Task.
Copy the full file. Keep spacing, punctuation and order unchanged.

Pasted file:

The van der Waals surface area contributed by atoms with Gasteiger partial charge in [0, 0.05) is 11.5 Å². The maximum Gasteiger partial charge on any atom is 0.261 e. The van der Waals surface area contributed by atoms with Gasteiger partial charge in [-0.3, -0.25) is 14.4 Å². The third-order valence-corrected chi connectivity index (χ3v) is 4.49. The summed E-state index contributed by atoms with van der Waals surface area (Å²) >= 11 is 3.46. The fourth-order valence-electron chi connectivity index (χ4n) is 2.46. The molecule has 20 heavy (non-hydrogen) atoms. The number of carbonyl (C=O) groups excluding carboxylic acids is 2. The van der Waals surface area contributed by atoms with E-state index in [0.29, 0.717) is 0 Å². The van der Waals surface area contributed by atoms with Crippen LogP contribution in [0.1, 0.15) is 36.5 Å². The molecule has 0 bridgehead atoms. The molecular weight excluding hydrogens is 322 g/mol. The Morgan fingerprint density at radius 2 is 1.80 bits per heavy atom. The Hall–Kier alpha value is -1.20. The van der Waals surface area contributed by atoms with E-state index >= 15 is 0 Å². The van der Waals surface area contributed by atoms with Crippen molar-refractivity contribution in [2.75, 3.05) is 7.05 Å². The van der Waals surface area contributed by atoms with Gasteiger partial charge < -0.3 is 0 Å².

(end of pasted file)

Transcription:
The van der Waals surface area contributed by atoms with Gasteiger partial charge in [0, 0.05) is 11.5 Å². The maximum Gasteiger partial charge on any atom is 0.261 e. The van der Waals surface area contributed by atoms with Gasteiger partial charge in [-0.3, -0.25) is 14.4 Å². The third-order valence-corrected chi connectivity index (χ3v) is 4.49. The summed E-state index contributed by atoms with van der Waals surface area (Å²) >= 11 is 3.46. The fourth-order valence-electron chi connectivity index (χ4n) is 2.46. The molecule has 20 heavy (non-hydrogen) atoms. The number of carbonyl (C=O) groups excluding carboxylic acids is 2. The van der Waals surface area contributed by atoms with E-state index in [0.29, 0.717) is 0 Å². The van der Waals surface area contributed by atoms with Crippen LogP contribution in [0.1, 0.15) is 36.5 Å². The molecule has 0 bridgehead atoms. The molecular weight excluding hydrogens is 322 g/mol. The Morgan fingerprint density at radius 2 is 1.80 bits per heavy atom. The Hall–Kier alpha value is -1.20. The van der Waals surface area contributed by atoms with E-state index >= 15 is 0 Å². The van der Waals surface area contributed by atoms with Crippen molar-refractivity contribution in [2.75, 3.05) is 7.05 Å². The van der Waals surface area contributed by atoms with Gasteiger partial charge < -0.3 is 0 Å².